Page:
KEITH GILMOUR

GLASGOW

Sir: Here's one US citizen who was enthralled to see your Mr Galloway standing up to the spineless Democrats and nasty Republicans in the US Senate. Would that we had more real politicians like him here. Thank you Mr Galloway for speaking the truth to our clueless leadership.

MARK MOHRMANN

COVENTRY, VERMONT, USA

Sir: Rupert Cornwell in his article on George Galloway (19 May) sees the maverick MP's testimony on Capitol Hill as belated revenge for the English football team being beaten 1-0 by the US team in the 1950 World Cup.

Nothing could be farther from the truth. For the US team had a Scottish manager and a Scottish captain. It was simply the case of a few Scots undermining widely held assumptions that one nation ruled the world in one particular field of play. I believe that is all George Galloway did.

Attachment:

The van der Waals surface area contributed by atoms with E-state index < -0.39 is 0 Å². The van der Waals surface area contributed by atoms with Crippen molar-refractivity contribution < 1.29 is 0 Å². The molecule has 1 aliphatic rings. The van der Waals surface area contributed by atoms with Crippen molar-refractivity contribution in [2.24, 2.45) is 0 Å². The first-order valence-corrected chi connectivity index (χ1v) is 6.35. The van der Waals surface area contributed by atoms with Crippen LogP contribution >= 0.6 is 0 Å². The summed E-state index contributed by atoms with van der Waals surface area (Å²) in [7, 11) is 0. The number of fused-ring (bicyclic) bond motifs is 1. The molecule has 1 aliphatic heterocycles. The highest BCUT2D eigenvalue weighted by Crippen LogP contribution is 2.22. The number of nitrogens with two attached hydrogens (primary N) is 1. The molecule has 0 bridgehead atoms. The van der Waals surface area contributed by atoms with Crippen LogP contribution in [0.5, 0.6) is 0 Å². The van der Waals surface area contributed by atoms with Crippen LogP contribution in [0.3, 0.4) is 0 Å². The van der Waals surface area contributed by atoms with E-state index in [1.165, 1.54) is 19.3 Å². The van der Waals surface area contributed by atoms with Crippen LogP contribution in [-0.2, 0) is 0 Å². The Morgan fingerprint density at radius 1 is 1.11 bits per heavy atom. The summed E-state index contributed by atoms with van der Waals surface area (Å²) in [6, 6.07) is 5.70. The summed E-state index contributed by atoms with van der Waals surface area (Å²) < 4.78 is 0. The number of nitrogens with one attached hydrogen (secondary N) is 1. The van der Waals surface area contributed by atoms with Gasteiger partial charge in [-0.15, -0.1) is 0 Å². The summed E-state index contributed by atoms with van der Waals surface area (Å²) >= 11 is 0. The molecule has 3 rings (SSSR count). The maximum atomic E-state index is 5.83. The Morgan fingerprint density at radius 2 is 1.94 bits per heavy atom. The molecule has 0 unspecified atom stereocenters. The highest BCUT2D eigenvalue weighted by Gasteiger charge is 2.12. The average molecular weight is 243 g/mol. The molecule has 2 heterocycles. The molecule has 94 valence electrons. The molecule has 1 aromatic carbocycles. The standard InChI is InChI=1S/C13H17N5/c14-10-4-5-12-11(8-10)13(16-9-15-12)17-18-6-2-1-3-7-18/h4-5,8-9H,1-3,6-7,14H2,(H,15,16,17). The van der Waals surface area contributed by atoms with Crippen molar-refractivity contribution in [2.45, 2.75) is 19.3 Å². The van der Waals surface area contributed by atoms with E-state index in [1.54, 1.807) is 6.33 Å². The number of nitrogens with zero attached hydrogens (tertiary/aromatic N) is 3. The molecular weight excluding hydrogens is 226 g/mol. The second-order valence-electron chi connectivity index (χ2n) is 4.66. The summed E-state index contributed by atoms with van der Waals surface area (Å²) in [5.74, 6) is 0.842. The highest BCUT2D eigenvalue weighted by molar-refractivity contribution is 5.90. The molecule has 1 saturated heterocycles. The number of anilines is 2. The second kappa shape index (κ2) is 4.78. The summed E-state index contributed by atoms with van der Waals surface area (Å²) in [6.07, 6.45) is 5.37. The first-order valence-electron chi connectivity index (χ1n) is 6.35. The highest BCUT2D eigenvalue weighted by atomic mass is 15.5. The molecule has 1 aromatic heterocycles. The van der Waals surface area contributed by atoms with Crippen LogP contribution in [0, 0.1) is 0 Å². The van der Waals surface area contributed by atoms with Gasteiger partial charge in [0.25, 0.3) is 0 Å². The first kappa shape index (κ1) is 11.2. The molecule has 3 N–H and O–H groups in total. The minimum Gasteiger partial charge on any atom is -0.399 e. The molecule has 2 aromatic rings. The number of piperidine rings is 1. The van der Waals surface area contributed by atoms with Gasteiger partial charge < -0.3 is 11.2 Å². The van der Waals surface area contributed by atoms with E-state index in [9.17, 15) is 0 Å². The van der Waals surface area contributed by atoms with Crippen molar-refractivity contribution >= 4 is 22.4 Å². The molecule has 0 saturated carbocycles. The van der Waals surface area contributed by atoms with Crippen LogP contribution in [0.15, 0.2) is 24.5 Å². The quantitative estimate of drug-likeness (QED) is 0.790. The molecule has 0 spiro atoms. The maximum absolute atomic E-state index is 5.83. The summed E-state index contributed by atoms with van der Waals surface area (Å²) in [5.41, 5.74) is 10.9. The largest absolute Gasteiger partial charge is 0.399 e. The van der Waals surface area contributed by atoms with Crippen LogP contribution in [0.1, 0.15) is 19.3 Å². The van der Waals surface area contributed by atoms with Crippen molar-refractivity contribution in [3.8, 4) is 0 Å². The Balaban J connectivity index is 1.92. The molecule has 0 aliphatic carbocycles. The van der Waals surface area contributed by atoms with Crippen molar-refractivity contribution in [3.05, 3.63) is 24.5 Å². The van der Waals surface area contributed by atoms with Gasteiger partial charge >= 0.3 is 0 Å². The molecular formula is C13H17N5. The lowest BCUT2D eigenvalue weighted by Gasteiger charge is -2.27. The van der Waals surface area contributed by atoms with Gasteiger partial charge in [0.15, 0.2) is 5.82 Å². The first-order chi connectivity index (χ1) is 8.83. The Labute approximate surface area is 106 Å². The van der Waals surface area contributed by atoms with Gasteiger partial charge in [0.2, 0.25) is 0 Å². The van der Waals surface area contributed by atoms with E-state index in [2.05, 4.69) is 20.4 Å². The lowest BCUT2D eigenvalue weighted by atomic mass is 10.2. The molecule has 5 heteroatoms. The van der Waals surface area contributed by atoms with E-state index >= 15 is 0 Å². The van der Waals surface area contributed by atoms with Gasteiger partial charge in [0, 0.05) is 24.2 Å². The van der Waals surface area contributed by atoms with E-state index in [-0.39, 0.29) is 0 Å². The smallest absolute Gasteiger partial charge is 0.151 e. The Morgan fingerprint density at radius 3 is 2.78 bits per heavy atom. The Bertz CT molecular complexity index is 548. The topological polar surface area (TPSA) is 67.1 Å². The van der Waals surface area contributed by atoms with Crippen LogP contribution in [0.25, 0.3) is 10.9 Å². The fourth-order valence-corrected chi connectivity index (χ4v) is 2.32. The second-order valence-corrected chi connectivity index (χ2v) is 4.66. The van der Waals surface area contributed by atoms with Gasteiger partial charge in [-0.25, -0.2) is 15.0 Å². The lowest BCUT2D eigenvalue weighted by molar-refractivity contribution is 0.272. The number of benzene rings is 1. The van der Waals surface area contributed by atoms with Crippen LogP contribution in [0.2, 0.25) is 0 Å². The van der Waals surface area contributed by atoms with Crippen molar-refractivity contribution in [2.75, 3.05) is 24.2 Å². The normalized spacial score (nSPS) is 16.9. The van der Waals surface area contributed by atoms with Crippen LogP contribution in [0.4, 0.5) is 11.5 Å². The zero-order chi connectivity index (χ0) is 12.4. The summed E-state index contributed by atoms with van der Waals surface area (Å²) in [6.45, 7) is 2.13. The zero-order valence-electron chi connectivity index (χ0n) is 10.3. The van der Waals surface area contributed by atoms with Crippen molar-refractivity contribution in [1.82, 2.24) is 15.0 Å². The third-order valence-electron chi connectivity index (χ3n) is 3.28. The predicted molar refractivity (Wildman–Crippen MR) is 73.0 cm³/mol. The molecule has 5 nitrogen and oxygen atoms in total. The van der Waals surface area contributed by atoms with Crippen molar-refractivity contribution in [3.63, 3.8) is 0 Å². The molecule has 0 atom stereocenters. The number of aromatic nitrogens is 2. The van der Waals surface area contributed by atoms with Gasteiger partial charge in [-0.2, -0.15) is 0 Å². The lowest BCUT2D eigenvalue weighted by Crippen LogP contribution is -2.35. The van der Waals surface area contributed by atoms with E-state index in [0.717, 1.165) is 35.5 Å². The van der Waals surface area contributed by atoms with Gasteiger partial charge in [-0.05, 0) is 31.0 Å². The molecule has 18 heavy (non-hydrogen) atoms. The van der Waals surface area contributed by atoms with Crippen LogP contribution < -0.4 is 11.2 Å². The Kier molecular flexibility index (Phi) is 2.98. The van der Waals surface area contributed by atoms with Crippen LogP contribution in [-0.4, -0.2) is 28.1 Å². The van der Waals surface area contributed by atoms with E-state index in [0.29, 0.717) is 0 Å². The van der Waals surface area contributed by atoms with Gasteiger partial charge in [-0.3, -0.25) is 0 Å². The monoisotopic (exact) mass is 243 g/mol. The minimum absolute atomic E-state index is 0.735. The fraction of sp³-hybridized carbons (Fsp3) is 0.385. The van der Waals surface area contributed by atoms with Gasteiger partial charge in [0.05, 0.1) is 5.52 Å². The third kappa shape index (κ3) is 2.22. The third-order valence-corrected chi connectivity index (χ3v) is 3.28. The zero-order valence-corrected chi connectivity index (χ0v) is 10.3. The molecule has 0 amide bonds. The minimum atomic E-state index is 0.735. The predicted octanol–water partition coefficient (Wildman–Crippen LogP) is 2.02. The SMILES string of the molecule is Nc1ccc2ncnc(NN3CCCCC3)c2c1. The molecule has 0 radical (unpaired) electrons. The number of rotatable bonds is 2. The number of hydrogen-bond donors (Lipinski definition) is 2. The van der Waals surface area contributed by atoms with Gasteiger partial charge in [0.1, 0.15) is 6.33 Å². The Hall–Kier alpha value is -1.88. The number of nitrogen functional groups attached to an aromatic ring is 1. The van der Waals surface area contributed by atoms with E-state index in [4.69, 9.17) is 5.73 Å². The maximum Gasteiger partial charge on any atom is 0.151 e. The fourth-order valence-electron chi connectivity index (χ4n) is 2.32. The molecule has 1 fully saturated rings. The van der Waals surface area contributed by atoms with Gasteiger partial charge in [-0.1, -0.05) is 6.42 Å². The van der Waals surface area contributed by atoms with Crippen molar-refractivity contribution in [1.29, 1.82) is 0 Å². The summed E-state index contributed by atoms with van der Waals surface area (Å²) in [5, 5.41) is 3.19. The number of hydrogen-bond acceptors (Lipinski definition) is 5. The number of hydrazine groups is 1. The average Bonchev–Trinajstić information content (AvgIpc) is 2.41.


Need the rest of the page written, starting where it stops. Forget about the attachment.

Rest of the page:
MALCOLM MCCANDLESS

DUNDEE

We must shame uban 4x4 drivers

Sir: Your editorial on the urban use of 4x4 vehicles (17 May) calls for alternatives to car-dominated culture, but fails to understand why a campaign against urban 4x4 use is needed to bring about such alternatives.

Most urban motorists who buy 4x4s do so for reasons of vanity and self-delusion - or for a lack of imagination as to their effect on other road users. Over-sized for British streets, over-assertive and aggressively styled, 4x4s represent the worst excesses of carmakers' delusional marketing to urban drivers who have no objective need of them.t.